PRLog - Aug. 22, 2012 - DENVER -- DENVER, Colorado, August 22, 2012 – The American work ethic has been a source of national pride for more than 200 years. In 2011, America’s workforce worked harder than ever, according to the American Time Use Survey (ATUS), and productivity expert Laura Stack takes a look at the study’s findings in her latest blog, “ATUS 2012: America’s Personal Productivity Stats.”
Produced by the U.S. Bureau of Labor Statistics, the ATUS Report measures the amount of time people spend doing various activities, such as paid work, childcare, volunteering, and socializing. In her blog, Stack says 2011 ATUS data paints a picture of a nation working harder than ever, significantly exceeding the “traditional”
The workers among the survey population worked an average of 77 more minutes per week in 2011 than they did in 2010, although Stack points out that does not necessarily mean 77 minutes of productivity were added. At a time when unemployment rates are high, people with jobs tend to put in more work time in order to give the appearance of heightened commitment to their job—a job security strategy Stack says some business owners and managers may be taking advantage of, with debatable results.
“Keep in mind that working longer hours doesn’t guarantee increased workplace productivity,”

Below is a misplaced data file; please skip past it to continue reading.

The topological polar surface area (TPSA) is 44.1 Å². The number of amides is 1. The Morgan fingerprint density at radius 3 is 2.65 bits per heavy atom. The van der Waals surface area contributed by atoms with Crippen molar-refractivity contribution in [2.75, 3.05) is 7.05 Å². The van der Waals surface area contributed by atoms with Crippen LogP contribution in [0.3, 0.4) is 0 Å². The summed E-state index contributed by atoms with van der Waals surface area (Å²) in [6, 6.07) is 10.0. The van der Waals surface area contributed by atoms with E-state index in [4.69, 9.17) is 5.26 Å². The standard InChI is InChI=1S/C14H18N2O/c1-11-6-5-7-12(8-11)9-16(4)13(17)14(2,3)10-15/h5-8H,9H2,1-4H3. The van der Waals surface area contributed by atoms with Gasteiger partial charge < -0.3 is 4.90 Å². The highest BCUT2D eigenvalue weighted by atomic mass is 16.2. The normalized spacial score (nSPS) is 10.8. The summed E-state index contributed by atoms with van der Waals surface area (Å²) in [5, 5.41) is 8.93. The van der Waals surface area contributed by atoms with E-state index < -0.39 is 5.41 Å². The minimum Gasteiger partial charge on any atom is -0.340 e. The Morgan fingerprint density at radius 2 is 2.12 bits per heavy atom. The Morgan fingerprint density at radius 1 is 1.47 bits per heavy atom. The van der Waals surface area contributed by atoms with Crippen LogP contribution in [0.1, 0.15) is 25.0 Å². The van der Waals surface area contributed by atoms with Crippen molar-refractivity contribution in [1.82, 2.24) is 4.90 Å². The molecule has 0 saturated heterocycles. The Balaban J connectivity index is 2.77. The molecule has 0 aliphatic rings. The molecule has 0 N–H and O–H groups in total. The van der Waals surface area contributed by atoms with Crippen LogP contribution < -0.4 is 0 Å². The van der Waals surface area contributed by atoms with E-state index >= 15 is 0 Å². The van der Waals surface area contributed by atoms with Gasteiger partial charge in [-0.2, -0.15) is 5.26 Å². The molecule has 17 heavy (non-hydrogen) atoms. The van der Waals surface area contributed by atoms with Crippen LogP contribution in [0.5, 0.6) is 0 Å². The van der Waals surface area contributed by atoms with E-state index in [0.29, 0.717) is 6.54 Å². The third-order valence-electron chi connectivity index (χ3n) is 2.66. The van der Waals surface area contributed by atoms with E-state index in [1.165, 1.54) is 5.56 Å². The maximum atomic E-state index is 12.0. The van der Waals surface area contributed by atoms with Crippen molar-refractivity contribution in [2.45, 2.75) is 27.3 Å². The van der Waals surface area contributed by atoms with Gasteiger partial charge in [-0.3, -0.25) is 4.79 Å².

“So more employers are, once again, managing to squeeze a little more work out of their employees. It’ll be interesting to see whether this trend continues next year.”
Every year since 2003, the U.S. Bureau of Labor Statistics has compiled this annual survey that details how Americans over the age of 15 use their daily time. The American Time Use Survey (ATUS) offers a valuable glimpse into everything Americans do: the amount of time taken for sleep, rest and relaxation, and the number of hours worked on the average day. The 2011 results, released on June 22, 2012, come from interviews and surveys with 12,500 individuals.
The mission of the ATUS study is to develop a comprehensive understanding of how Americans use their time. In this latest study, statistics were collected for the first time on how much time Americans have devoted to “eldercare”—
For business purposes, the category associated with work and related activities provides the most revealing data, Stack says, showing an increase in the average number of work hours Americans put in daily, reversing a trend observed the year before.
From a productivity standpoint, the ATUS study can be an important barometer on the qualities of American workforce habits during economic crunch times, and a way to measure actual productivity levels when people are working longer hours and taking less time for leisure activities.
For more information on the ATUS study and workplace productivity, visit TheProductivityPro.com website, Email Laura@TheProductivityPro.com, or call 303-471-7401.
About Laura Stack:
Laura Stack is a time management and productivity expert who has been speaking and writing about human potential and peak performance since 1992. She has implemented employee productivity improvement programs at Wal-Mart, Cisco Systems, UBS, Aramark, and Bank of America. Stack presents keynotes and seminars internationally for leaders, entrepreneurs, salespeople, and professional services firms on improving output, lowering stress, and saving time in the workplace.
The president of The Productivity Pro®, Inc., a time management firm specializing in high-stress environments, Stack is the bestselling author of five books: “What to do When There’s Too Much to do” (2012); “SuperCompetent”